St. Clair Scents Brings the Farm to Perfumes | Business | Seven Days | Vermont's Independent Voice

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St. Clair Scents Brings the Farm to Perfumes

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Diane St. Clair - PHOTOS: CALEB KENNA
  • Photos: Caleb Kenna
  • Diane St. Clair

Vermont foodies know Diane St. Clair as the maker of the high-end butter named for her Animal Farm. She sells the hand-churned golden dairy product to a small number of prestigious restaurants including the French Laundry and Per Se. Recently, though, the 61-year-old Orwell farmer made the transition to a new medium: perfume.

St. Clair Scents launched in early February as an online store. To start, St. Clair is selling three scents that she developed, mixed and bottled herself. She plans to add more, then perhaps to place her products with a niche perfume retailer.

The launch is the culmination of six years of exploration and study, the last three under the long-distance tutelage of London- and New York City-based perfumer Eliza Douglas.

As part of that process, St. Clair received critiques on her formulas from prestigious perfumers such as Christophe Laudamiel, who employs Douglas at his fragrance company DreamAir. The creator of blockbuster scents like Polo Blue for Ralph Lauren and Happy for Clinique, Laudamiel is also the author of Liberté, Égalité, Fragrancité: A Fragrance Manifesto, in which he calls for a world where the public is educated to appreciate scent as an art form.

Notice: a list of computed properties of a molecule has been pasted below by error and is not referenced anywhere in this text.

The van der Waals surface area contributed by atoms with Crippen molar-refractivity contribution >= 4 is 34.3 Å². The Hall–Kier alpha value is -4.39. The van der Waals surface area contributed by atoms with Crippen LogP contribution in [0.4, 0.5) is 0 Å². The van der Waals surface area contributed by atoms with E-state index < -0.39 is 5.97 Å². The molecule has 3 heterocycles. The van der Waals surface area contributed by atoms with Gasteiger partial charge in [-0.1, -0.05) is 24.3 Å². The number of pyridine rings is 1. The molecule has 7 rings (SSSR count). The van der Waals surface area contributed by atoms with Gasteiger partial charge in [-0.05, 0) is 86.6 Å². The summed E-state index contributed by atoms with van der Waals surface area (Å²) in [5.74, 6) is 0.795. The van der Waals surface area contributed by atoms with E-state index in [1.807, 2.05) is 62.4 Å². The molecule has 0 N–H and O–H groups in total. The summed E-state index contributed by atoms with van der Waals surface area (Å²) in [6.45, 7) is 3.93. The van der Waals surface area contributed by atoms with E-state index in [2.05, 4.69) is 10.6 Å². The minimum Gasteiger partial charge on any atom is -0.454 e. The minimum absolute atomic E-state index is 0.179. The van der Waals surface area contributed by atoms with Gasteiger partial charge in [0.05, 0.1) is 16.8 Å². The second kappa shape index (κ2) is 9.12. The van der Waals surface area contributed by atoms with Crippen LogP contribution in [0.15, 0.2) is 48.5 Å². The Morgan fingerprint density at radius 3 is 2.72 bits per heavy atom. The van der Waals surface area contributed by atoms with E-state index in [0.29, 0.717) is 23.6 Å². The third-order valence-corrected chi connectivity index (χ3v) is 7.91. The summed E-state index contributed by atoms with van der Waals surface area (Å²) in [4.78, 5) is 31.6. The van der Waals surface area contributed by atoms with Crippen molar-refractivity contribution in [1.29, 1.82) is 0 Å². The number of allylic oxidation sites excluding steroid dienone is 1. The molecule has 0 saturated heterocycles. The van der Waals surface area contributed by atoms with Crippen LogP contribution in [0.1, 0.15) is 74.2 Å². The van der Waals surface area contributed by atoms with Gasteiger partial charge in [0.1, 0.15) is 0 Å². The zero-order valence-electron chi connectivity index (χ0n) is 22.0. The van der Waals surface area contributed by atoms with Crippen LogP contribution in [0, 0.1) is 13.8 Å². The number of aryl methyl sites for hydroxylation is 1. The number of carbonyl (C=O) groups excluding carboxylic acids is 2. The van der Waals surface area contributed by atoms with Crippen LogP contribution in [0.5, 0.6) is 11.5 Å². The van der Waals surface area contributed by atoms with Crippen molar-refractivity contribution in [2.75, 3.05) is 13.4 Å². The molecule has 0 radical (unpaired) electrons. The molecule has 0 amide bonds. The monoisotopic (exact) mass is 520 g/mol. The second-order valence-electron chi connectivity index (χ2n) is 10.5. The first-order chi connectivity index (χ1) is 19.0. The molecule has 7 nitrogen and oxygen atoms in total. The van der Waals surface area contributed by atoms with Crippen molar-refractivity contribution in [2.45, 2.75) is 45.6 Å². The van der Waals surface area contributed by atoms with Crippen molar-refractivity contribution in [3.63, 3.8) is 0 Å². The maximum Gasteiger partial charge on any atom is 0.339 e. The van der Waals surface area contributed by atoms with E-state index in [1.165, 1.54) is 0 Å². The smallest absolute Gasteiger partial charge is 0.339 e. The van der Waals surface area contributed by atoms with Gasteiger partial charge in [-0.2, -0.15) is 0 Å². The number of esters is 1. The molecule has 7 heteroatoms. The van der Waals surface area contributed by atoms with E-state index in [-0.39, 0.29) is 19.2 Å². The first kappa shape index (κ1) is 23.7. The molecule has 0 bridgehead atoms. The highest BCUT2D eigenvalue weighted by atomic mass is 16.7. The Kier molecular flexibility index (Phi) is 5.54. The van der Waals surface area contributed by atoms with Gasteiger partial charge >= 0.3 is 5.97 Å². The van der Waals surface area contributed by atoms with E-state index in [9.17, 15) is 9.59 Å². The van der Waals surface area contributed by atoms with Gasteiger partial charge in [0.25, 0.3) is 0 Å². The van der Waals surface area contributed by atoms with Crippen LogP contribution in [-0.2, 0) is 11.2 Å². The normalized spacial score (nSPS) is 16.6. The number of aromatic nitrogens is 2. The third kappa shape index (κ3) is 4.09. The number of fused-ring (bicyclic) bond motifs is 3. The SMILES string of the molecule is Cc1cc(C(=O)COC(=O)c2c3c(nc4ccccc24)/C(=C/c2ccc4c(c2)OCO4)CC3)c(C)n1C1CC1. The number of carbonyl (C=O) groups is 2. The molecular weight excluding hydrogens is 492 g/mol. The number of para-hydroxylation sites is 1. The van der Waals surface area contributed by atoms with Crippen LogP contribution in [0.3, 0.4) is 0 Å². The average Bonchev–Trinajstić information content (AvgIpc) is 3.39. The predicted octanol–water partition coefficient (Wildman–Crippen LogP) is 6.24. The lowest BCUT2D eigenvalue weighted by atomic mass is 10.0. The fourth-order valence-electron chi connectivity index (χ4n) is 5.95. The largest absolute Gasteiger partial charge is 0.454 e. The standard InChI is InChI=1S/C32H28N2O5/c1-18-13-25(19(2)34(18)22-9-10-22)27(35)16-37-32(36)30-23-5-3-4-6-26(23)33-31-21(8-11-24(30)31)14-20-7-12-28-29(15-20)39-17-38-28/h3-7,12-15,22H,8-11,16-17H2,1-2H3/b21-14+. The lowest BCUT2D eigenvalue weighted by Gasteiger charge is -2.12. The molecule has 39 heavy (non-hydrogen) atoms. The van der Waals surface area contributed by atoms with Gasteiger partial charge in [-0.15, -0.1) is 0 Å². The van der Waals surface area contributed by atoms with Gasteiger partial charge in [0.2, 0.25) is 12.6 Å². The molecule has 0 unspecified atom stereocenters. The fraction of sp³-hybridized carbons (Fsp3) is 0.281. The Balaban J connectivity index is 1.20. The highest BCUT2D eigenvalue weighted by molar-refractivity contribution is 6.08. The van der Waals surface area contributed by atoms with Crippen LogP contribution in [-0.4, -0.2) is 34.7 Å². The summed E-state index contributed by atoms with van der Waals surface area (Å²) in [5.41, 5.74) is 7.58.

Such visions of democratization aside, the perfume industry remains incredibly exclusive, says Douglas in a phone interview. Aspiring perfumers, she says, typically study at one of two perfume schools in France or one of the few major fragrance houses, such as Firmenich or Takasago International. Douglas received her training at the Grasse Institute of Perfumery in France. By contrast, St. Clair worked with her teacher primarily over Skype.

If St. Clair's path to this new career is unusual, so is her product. The burgeoning perfumer makes sophisticated scents that are informed by her rural surroundings. The olfactory concoctions often seem animalistic, a bit dirty, yet they also incorporate florals, resulting in exquisite, complex mixtures.

St. Clair started delving into the world of perfume because "I've always been really interested in smell," she says. "It's a really undervalued sense." She began reading about perfumes, ordering decants online and smelling them. "It went from that to breaking them down further into the ingredients themselves," she explains.

After three years of self-guided exploration, St. Clair took a perfume-making class in New York with Douglas. She wanted to continue, but the butter-making business kept her in Vermont. So she and Douglas struck a deal: St. Clair would create her own accords — the scent combinations that form the building blocks of perfumers' complex recipes — and send them to Douglas for evaluation. The two then discussed her progress online.